Disaffected Taxpayers Oppose Higher Levies, Urge Budget Pruning

By , Staff writer of The Christian Science Monitor

CONSERVATIVE activist Alan Keyes is planning a march on Washington this fall. Strongly opposed to President Bush's proposed tax increase, Mr. Keyes is rallying other like-minded opponents, mostly business groups, to carry their message to the White House and Capitol Hill. ``Anybody who says a tax increase is necessary is lying,'' says Keyes, a former Reagan official who is president of the 350,000-member Citizens Against Government Waste. He argues the way to cut the United States deficit is to eliminate $305 billion in government costs - from uncollected delinquent taxes to overstocked inventory. ``The president should be ashamed of himself for breaking his pledge,'' he says.

Keyes is one of many disaffected taxpayers who feel their interests will be compromised with increased taxation. The common thread running through arguments against added levies on gasoline, alcohol, cigarettes, and income is that the money can and should come from elsewhere - including reduced government spending on Medicare, employee benefits, and defense.

Objections to gas tax hike

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The prospect for an increased federal gasoline tax, now nine cents a gallon, has raised the ire of the Highway User Federation, whose members include US oil companies, automakers and related industries, manufacturers, and distributors.

One member is the American Petroleum Institute, whose spokesman William Taylor says a higher gas tax would result in a disproportionate tax burden, specifically for rural and lower-income consumers.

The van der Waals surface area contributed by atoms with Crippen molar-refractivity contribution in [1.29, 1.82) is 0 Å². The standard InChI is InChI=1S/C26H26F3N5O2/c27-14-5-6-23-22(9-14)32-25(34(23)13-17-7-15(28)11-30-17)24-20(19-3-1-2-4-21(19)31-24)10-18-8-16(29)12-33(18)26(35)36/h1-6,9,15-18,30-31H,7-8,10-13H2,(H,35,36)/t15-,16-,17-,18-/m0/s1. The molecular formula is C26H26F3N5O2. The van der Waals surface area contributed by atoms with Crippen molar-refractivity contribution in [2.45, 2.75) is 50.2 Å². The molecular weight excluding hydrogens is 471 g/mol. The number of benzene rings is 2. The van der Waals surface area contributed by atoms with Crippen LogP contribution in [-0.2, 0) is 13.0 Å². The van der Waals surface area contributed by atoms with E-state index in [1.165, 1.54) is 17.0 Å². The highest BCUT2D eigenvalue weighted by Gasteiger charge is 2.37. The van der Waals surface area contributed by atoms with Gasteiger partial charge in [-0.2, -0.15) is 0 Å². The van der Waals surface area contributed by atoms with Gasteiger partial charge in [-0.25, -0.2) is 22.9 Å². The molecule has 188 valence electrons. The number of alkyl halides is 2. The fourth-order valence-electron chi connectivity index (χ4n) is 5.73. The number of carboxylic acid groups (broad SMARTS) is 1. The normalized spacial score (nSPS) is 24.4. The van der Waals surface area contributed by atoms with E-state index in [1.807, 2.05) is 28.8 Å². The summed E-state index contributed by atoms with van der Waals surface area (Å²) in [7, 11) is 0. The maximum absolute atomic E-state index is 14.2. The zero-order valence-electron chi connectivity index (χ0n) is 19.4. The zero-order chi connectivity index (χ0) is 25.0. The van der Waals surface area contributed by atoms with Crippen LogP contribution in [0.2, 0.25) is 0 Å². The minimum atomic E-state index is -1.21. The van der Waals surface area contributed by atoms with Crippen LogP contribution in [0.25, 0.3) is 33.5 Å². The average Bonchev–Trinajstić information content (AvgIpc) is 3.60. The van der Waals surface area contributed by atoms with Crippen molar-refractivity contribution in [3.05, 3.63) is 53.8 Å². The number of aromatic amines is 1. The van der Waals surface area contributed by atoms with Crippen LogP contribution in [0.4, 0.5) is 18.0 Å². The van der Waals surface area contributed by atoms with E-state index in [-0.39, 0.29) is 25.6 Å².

``People in rural areas drive longer distances, so their consumption is higher; and areas without mass transportation also result in higher gasoline use. Second, lower- and middle-income groups spend a greater percentage of their income on transportation, so there are regional and individual disparities,'' Mr. Taylor says.

Taylor foresees a wide-ranging economic impact of higher gasoline taxes. ``The popular theory is that each penny increase will produce $1 billion in income. That's not true.'' Decreased consumption will result as taxes increase, he says, and revenues will fall.

The tobacco industry is lobbying against increases on cigarette taxes, claiming that it will fall unevenly on the poor, who are the majority of smokers. By naming the poor as the tax victim, the tobacco and alcohol producers have formed an alliance, says Action Against Smoking (ASH) president John Banzhaf. The high costs of smoking

The health benefits of discouraging smoking and economic benefits of collecting more revenues could make a difference in the deficit that is not readily apparent, Mr. Banzhaf says. ``The fourth biggest item in the federal budget is health care - principally Medicaid. As much as 25 percent of all health-care costs are related to smoking.''

The federal, state, and local cigarette excise taxes total less than $10 billion annually, says Banzhaf, while the total annual cost of smoking-induced health problems is more than $100 billion. ``Put it this way,'' he says, ``every time a pack of cigarettes is sold, the government subsidizes it by an additional $3.''

Budget savings and tax increases are now inescapable issues in the 1990 congressional campaign. A growing number of conservative Republican candidates have distanced themselves from Bush's position on taxes.

Keyes understands why. He refers to a recent Wirthlin poll that found ``64 percent of the respondents preferred cutting waste to any other deficit reduction alternative. Only 2 percent said raise taxes.''

Budget talks pending

Just how successful Keyes and others are fighting tax increases will be measured in the coming months of budget negotiations.

The looming question is whether or not Congress and the administration will address the revenue side of the deficit in an election year.

Norman Ornstein of the American Enterprise Institute says that regardless of the timing, tax hikes are inevitable. Cigarettes and alcohol and other excise taxes are the first order, Mr. Ornstein says, with an environmental-pollution tax and an energy tax probable. Higher income taxes will involve tougher consideration, he says.

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